person in charge of the Mesh sponsorship, but unfortunately she was
all out of passes.

Plan D: Convince my research lab to spring for it. Mark Chignell
agreed, mock-groaning about the weight on his pocket.

Right after I registered, I got e-mail from Mark Evans asking if I
wanted to volunteer. I had a feeling that volunteering was a very good
idea. So I did, and I loved every minute of it. =)

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zzz…

Catching up; mesh post coming soon

Day 1 of the mesh conference, and
day 3 of my conference sprint. (Barcamp was last weekend.) I’m running on a sustained sugar high and very little sleep, but it’s been _so_ totally worth it.

I promise more detailed stories soon, but just in case you’re a mesh
participant dropping by… Hi! You can check out my bookmarks to get an idea of what I’m interested in. =)

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Mashing the Vote: Web 2.0 for Social Change

Phillip Smith, Mark Greenspan.

Introductions:

  • Sacha Chua. Social computing in the enterprise, U of Toronto and IBM. Also interested in grassroots because of the Philippines
  • Julian Scarfe. Free Agent Communications. News oriented for parents and children. Because that sort of demographic has high ideal aspirations in that mental space, something here might apply. Technical director, communications strategist.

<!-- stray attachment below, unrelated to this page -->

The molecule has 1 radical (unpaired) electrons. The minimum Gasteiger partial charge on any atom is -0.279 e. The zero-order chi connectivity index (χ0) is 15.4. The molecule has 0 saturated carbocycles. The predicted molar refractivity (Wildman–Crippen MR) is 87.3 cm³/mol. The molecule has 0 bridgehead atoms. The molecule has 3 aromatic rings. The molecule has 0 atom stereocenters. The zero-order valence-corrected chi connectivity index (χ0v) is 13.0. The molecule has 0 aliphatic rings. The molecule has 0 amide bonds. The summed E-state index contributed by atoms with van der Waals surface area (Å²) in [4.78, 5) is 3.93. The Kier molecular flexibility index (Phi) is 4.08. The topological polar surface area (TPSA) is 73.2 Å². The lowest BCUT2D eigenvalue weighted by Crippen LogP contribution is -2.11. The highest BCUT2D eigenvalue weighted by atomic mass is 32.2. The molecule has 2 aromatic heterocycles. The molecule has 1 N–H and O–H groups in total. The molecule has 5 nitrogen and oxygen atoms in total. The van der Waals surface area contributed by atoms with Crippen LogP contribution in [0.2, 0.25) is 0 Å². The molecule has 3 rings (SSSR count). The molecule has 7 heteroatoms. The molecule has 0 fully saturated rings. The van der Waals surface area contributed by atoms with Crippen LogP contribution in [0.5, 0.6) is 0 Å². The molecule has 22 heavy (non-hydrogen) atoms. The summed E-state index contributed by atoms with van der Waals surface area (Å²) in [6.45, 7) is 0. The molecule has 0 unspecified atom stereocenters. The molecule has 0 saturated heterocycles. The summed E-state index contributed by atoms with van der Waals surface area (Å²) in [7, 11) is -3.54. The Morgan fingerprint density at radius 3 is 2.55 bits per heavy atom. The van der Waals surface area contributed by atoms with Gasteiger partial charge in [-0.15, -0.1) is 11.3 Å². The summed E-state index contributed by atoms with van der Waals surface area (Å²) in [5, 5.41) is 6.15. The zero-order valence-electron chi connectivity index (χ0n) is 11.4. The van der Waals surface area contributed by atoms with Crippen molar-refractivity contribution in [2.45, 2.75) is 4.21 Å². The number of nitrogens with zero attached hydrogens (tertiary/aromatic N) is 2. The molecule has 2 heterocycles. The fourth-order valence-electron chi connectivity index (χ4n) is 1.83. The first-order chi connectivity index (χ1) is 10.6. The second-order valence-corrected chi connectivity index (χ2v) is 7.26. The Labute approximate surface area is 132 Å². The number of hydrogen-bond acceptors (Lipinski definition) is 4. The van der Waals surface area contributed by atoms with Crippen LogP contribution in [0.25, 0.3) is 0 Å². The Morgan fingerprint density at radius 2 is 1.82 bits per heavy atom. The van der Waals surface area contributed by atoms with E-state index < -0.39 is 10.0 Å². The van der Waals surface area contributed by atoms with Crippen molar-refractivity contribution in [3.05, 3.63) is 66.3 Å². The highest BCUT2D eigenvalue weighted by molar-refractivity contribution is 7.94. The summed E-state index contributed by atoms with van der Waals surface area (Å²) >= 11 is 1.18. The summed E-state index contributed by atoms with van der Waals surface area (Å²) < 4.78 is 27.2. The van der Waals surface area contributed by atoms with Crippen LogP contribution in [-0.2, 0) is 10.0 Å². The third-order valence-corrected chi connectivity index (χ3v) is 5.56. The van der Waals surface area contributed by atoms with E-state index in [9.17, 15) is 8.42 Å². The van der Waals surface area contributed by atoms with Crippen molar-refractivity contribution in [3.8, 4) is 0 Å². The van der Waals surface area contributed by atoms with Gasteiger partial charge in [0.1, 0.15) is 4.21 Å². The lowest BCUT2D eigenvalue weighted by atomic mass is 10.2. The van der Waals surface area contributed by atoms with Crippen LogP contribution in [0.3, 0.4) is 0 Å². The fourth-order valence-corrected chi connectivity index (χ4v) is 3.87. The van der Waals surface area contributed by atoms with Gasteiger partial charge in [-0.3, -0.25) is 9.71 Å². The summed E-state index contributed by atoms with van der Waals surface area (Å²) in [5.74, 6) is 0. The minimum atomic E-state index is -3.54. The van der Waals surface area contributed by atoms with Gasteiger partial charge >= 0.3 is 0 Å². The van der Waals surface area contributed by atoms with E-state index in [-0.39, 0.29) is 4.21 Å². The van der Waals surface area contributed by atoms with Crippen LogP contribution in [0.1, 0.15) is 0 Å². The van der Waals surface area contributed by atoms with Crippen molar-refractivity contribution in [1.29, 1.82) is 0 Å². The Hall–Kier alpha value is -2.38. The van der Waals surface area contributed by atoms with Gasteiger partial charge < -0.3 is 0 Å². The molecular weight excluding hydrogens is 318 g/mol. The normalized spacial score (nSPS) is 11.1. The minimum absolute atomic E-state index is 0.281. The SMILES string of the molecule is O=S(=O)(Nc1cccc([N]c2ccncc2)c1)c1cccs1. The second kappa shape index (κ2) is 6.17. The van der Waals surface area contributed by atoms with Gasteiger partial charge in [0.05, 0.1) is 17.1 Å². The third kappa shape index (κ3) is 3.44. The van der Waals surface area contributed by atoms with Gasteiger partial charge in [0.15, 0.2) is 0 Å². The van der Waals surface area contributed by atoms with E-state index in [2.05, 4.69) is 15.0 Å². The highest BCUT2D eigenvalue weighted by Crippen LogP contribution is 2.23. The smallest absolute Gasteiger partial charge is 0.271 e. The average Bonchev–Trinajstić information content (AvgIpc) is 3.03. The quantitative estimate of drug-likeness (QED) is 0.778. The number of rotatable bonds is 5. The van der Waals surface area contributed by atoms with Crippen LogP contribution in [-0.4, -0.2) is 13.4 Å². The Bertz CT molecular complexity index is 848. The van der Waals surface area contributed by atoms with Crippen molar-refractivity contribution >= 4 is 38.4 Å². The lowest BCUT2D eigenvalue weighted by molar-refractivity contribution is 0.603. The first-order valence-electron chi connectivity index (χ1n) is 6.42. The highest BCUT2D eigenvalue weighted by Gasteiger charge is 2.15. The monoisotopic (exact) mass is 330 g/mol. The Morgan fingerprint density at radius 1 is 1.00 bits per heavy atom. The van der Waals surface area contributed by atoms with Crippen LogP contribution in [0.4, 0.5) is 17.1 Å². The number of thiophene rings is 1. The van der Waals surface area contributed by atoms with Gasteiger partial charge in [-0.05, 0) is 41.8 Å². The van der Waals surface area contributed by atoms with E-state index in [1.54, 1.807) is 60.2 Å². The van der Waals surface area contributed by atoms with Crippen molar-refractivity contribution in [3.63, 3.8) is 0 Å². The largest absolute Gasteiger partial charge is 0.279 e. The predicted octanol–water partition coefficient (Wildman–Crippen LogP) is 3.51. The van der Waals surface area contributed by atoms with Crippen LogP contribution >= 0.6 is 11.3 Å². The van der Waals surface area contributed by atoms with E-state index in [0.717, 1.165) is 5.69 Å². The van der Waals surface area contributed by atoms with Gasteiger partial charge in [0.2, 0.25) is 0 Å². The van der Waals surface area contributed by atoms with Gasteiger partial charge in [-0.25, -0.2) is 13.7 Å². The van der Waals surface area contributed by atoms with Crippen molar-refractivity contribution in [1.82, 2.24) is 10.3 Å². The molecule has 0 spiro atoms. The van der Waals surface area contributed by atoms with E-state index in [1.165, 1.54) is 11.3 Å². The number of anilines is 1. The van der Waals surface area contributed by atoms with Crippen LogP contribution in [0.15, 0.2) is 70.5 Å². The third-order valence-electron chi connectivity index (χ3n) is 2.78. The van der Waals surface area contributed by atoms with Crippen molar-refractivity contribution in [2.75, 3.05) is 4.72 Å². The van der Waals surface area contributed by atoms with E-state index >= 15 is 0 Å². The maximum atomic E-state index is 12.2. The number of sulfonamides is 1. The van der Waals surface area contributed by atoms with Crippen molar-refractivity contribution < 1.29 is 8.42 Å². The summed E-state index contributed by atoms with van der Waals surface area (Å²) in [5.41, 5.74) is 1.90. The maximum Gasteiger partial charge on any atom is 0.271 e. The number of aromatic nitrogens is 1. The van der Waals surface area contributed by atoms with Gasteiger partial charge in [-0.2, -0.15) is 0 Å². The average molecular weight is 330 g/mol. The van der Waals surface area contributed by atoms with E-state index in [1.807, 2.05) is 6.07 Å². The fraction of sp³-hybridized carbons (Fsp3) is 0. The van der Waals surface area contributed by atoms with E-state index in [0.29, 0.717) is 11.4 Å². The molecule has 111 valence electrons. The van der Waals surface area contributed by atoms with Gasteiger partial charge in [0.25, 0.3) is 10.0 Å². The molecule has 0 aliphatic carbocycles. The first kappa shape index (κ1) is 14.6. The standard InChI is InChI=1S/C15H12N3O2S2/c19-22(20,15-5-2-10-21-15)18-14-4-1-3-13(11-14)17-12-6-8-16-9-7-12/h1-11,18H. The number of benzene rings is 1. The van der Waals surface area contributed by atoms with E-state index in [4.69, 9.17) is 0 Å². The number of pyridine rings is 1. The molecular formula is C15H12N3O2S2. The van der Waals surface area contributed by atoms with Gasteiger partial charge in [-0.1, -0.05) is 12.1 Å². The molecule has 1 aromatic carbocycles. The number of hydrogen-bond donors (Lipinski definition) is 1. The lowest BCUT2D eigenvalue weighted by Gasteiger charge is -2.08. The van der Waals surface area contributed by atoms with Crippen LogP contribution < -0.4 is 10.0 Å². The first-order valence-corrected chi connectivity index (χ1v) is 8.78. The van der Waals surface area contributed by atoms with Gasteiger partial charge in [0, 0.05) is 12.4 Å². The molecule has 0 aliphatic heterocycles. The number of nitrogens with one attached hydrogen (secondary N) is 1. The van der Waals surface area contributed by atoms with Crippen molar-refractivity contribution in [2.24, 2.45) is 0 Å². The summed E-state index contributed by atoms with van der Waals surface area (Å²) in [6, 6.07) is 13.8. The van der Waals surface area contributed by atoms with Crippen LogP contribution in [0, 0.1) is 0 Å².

• Robb Creary, Bell Canada. CRM. Pull everything together and kinda see how everything fits in. Better to be prepared.
  • Patrick Gilbert. Word of mouth marketing company called Matchstick. Heading up online marketing and fundraising for Mayor David Miller campaign.
  • Andrew Berthoff. Environics Communications, a PR agency in Toronto and three other cities. Primarily interested in not-for-profit organizations.
  • Madelaine Hamilton. Taking IT Global. Connects people internationally so that they can get involved in the community. 110k members, most based in developing countries.
  • Lars Hansen. C2E Consulting. Learning and thinking about the application of these things, work on a community basis.
  • Rhonda Burke. Organizer. Fundraising. 150+ events that are volunteer-driven.
  • Alexei White. Vancouver company, eBusiness Applications. AJAX components for developers. Very much on the technical side, also very interested in dotversity and the kind of conversation that’s happening.
  • Andrew Heaton. Creative strategist for Trilogy. I’m inthe preliminary stages of starting a non-profit company to raise money for charities.